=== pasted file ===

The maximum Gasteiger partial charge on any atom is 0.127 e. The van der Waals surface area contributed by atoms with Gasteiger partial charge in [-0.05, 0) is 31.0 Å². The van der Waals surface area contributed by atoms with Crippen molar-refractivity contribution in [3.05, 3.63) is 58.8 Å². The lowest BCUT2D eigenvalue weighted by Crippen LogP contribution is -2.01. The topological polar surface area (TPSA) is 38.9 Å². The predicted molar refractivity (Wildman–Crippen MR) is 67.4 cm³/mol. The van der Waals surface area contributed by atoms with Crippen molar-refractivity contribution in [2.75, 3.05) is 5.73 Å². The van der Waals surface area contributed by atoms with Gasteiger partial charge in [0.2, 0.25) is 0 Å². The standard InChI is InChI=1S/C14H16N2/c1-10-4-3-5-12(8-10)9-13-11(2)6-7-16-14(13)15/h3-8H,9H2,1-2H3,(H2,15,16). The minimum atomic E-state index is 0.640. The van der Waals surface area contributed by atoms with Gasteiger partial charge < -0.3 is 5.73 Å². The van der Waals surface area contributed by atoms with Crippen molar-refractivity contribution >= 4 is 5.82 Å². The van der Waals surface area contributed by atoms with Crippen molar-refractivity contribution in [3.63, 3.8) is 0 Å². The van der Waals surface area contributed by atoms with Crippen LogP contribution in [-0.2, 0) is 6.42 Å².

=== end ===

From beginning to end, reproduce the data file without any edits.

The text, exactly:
The maximum Gasteiger partial charge on any atom is 0.127 e. The van der Waals surface area contributed by atoms with Gasteiger partial charge in [-0.05, 0) is 31.0 Å². The van der Waals surface area contributed by atoms with Crippen molar-refractivity contribution in [3.05, 3.63) is 58.8 Å². The lowest BCUT2D eigenvalue weighted by Crippen LogP contribution is -2.01. The topological polar surface area (TPSA) is 38.9 Å². The predicted molar refractivity (Wildman–Crippen MR) is 67.4 cm³/mol. The van der Waals surface area contributed by atoms with Crippen molar-refractivity contribution in [2.75, 3.05) is 5.73 Å². The van der Waals surface area contributed by atoms with Gasteiger partial charge in [0.2, 0.25) is 0 Å². The standard InChI is InChI=1S/C14H16N2/c1-10-4-3-5-12(8-10)9-13-11(2)6-7-16-14(13)15/h3-8H,9H2,1-2H3,(H2,15,16). The minimum atomic E-state index is 0.640. The van der Waals surface area contributed by atoms with Gasteiger partial charge < -0.3 is 5.73 Å². The van der Waals surface area contributed by atoms with Crippen molar-refractivity contribution >= 4 is 5.82 Å². The van der Waals surface area contributed by atoms with Crippen molar-refractivity contribution in [3.63, 3.8) is 0 Å². The van der Waals surface area contributed by atoms with Crippen LogP contribution in [-0.2, 0) is 6.42 Å².